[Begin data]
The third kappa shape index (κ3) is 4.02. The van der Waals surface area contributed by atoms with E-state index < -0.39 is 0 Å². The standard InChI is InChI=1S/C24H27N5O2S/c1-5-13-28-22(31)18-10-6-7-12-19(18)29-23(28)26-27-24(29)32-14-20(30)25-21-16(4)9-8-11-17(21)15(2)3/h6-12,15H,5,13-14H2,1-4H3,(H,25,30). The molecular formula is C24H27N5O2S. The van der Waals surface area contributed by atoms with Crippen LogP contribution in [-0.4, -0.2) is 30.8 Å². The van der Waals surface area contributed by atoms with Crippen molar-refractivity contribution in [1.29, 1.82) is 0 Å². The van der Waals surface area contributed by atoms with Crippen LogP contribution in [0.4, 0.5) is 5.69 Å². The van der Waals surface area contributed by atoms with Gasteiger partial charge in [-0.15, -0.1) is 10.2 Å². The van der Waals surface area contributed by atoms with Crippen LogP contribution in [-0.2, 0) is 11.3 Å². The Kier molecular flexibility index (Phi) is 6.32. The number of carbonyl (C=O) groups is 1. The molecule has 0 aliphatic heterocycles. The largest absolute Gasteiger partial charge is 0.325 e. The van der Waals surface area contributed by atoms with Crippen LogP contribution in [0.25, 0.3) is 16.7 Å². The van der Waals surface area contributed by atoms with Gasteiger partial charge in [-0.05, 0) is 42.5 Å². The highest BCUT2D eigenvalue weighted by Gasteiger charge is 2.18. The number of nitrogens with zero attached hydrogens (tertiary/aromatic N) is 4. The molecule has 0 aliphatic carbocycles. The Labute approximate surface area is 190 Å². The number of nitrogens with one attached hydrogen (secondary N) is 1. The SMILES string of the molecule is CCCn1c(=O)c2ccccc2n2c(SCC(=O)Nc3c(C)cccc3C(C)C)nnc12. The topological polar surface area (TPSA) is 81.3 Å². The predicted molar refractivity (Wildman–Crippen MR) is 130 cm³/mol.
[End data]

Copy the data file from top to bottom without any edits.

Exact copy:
The third kappa shape index (κ3) is 4.02. The van der Waals surface area contributed by atoms with E-state index < -0.39 is 0 Å². The standard InChI is InChI=1S/C24H27N5O2S/c1-5-13-28-22(31)18-10-6-7-12-19(18)29-23(28)26-27-24(29)32-14-20(30)25-21-16(4)9-8-11-17(21)15(2)3/h6-12,15H,5,13-14H2,1-4H3,(H,25,30). The molecular formula is C24H27N5O2S. The van der Waals surface area contributed by atoms with Crippen LogP contribution in [-0.4, -0.2) is 30.8 Å². The van der Waals surface area contributed by atoms with Crippen molar-refractivity contribution in [1.29, 1.82) is 0 Å². The van der Waals surface area contributed by atoms with Crippen LogP contribution in [0.4, 0.5) is 5.69 Å². The van der Waals surface area contributed by atoms with Gasteiger partial charge in [-0.15, -0.1) is 10.2 Å². The van der Waals surface area contributed by atoms with Crippen LogP contribution in [-0.2, 0) is 11.3 Å². The Kier molecular flexibility index (Phi) is 6.32. The number of carbonyl (C=O) groups is 1. The molecule has 0 aliphatic heterocycles. The largest absolute Gasteiger partial charge is 0.325 e. The van der Waals surface area contributed by atoms with Crippen LogP contribution in [0.25, 0.3) is 16.7 Å². The van der Waals surface area contributed by atoms with Gasteiger partial charge in [-0.05, 0) is 42.5 Å². The highest BCUT2D eigenvalue weighted by Gasteiger charge is 2.18. The number of nitrogens with zero attached hydrogens (tertiary/aromatic N) is 4. The molecule has 0 aliphatic carbocycles. The Labute approximate surface area is 190 Å². The number of nitrogens with one attached hydrogen (secondary N) is 1. The SMILES string of the molecule is CCCn1c(=O)c2ccccc2n2c(SCC(=O)Nc3c(C)cccc3C(C)C)nnc12. The topological polar surface area (TPSA) is 81.3 Å². The predicted molar refractivity (Wildman–Crippen MR) is 130 cm³/mol.